The Post reports that "earlier periods of optimism… not only proved unfounded but were followed by expanded operations by the militant organization." One example mentioned was the period after the killing of Abu Musab al-Zarqawi in 2006.

In Other Developments:

  • Suspected Shiite militiamen fired mortars at two military bases and shot at a Polish helicopter south of Baghdad, prompting clashes Monday in fighting that left as many as five Iraqi civilians, including two children, dead and some 20 wounded, officials said. The Polish Defense Ministry said two Polish soldiers suffered minor injuries.

  • A court-martial began for a former commander of U.S. military police at the detention facility in Baghdad where Saddam Hussein was housed until his execution last December. Lt. Col. William H. Steele, a U.S. Army reservist from Virginia, already pleaded guilty at a pretrial hearing Oct. 7 to three of seven charges he faces. He also pleaded not guilty to the remaining charges of aiding the enemy by providing an unmonitored cell phone to prisoners, giving special privileges to detainees, acting inappropriately with an interpreter and failing to obey an order, the military said. If convicted, Steele could face life in prison.

  • A second Iraqi journalist in as many days was killed Monday in an ambush north of Baghdad that left his two security guards wounded, according to police and relatives. Dhi Abdul-Razak al-Dibo, a 32-year-old freelance reporter, was driving his BMW with his guards near Kirkuk, 180
    miles north of Baghdad, Kirkuk police spokesman Brig. Gen. Sarhat Qadir said. Al-Dibo's family said he lived in Kirkuk and contributed stories to at least two weekly newspapers in Tikrit, 80 miles north of Baghdad.

  • Pope Benedict XVI made a public appeal in Rome on Sunday for the release of the two priests who were ambushed, dragged out of their car and taken away on their way home from a funeral. The pope asked the kidnappers to "let the two religious men go" during his traditional Sunday blessing to pilgrims and tourists gathered in St. Peter's Square. The Christian community in Iraq is about 3 percent of the country's estimated 26 million people.

  • After months of frustration and bureaucratic hurdles, a N.J. mother has found a shipper to deliver 80,000 cans of Silly String to troops in Iraq, who have discovered the foam-spraying toy's usefulness in detecting trip wires for bombs. Many shippers, and even the military, had balked at transporting the donated toys because the aerosal cans are considered a "hazardous material."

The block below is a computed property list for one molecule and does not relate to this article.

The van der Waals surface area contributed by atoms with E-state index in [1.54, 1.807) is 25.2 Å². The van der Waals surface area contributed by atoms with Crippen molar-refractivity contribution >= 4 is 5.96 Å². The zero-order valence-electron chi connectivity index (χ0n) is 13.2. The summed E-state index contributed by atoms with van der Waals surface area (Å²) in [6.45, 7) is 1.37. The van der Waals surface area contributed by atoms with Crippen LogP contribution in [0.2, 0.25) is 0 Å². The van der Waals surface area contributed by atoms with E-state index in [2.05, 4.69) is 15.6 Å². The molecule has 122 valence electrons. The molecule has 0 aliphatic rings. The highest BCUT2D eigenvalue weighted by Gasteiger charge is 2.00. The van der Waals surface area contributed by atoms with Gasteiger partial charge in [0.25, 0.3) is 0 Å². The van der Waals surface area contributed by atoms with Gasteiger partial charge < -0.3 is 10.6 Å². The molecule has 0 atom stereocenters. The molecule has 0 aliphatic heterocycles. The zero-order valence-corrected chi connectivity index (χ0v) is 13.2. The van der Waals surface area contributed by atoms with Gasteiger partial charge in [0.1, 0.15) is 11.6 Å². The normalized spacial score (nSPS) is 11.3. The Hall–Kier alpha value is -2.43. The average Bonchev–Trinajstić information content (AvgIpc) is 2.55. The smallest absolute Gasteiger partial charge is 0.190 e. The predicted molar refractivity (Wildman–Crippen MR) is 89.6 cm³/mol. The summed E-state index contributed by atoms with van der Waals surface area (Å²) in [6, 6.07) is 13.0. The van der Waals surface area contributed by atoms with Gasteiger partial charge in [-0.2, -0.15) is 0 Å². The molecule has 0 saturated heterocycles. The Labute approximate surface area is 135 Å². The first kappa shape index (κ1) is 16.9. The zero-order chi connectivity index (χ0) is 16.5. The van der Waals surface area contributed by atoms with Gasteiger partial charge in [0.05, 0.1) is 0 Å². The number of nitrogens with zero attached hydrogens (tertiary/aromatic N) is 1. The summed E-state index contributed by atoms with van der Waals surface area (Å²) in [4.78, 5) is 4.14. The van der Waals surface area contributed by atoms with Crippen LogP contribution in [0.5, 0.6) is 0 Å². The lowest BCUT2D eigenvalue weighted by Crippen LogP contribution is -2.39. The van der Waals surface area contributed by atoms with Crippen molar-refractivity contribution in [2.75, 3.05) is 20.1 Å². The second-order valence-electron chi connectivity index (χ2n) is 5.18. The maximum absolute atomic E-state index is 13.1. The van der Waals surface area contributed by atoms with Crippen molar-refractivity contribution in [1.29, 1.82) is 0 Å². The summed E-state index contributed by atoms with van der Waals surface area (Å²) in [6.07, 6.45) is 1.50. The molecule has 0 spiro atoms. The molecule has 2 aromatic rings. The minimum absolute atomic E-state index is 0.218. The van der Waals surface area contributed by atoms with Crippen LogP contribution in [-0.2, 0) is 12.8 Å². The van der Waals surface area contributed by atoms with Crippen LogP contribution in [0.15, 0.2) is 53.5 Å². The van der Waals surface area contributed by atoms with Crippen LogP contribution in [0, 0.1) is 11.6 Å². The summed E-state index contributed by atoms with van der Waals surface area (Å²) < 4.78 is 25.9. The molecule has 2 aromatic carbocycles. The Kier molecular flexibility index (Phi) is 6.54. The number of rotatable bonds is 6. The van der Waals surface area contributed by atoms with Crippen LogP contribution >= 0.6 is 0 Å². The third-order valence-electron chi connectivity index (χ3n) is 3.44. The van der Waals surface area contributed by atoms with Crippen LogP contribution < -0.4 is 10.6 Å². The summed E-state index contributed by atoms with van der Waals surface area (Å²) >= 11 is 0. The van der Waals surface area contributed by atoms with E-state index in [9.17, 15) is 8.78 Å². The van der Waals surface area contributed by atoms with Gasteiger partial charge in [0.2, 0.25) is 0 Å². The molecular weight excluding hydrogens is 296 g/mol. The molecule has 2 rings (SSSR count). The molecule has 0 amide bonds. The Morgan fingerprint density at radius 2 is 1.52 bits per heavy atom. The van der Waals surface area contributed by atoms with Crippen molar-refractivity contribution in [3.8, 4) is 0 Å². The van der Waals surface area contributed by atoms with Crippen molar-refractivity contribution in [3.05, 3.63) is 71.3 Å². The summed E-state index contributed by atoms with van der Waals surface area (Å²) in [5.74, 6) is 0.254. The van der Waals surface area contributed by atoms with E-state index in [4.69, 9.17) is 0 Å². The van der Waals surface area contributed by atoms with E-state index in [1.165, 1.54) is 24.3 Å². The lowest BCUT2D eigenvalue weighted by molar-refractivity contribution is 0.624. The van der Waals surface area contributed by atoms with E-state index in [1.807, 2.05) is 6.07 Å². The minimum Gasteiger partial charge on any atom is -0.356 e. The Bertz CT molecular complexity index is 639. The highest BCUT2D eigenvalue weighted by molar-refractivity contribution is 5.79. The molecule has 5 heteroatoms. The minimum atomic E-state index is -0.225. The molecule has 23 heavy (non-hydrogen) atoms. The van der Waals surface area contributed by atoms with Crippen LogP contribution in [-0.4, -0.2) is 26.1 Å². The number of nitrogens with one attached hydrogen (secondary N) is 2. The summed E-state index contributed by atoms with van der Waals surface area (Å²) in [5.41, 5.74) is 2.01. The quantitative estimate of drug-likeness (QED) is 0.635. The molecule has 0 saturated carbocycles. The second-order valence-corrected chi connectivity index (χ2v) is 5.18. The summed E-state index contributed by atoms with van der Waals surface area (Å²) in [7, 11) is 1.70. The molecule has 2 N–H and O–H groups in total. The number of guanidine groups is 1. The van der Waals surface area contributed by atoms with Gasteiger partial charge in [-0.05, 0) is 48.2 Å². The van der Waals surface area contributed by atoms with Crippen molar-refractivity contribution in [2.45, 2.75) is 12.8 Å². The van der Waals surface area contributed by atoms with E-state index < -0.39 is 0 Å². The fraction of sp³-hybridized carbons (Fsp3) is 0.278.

Meanwhile, the Turkish government has decided to send a motion to Parliament seeking approval for a military operation against Kurdish rebels in northern Iraq, a government spokesman said Monday.

    The move was not a clear signal an attack was planned following weekend fighting along the border. Prime Minister Recep Tayyip Erdogan's government twice acquired similar authorizations from the Parliament in 2003, but did not act on them.

    The government will immediately send a motion to Parliament with the hope of a vote this week, said government spokesman Cemil Cicek said. "Our hope is that there will be no need to use this motion," Cicek said.

    The spokesman said any military operation would target the rebel Kurdistan Workers' Party, known by its Kurdish acronym PKK.

    The statement appeared to be aimed at reassuring Iraq's central government as well as Iraqi Kurds, who run their own administration in northern Iraq.

    "The only target of this motion is the PKK, which is a terrorist organization," Cicek said.

    "We have always respected the sovereignty of Iraq, which is a friendly and brotherly country to us," Cicek said.

    "But the reality that everyone knows is that this terrorist organization, which has bases in the north of Iraq, is attacking the territorial integrity of Turkey and its citizens."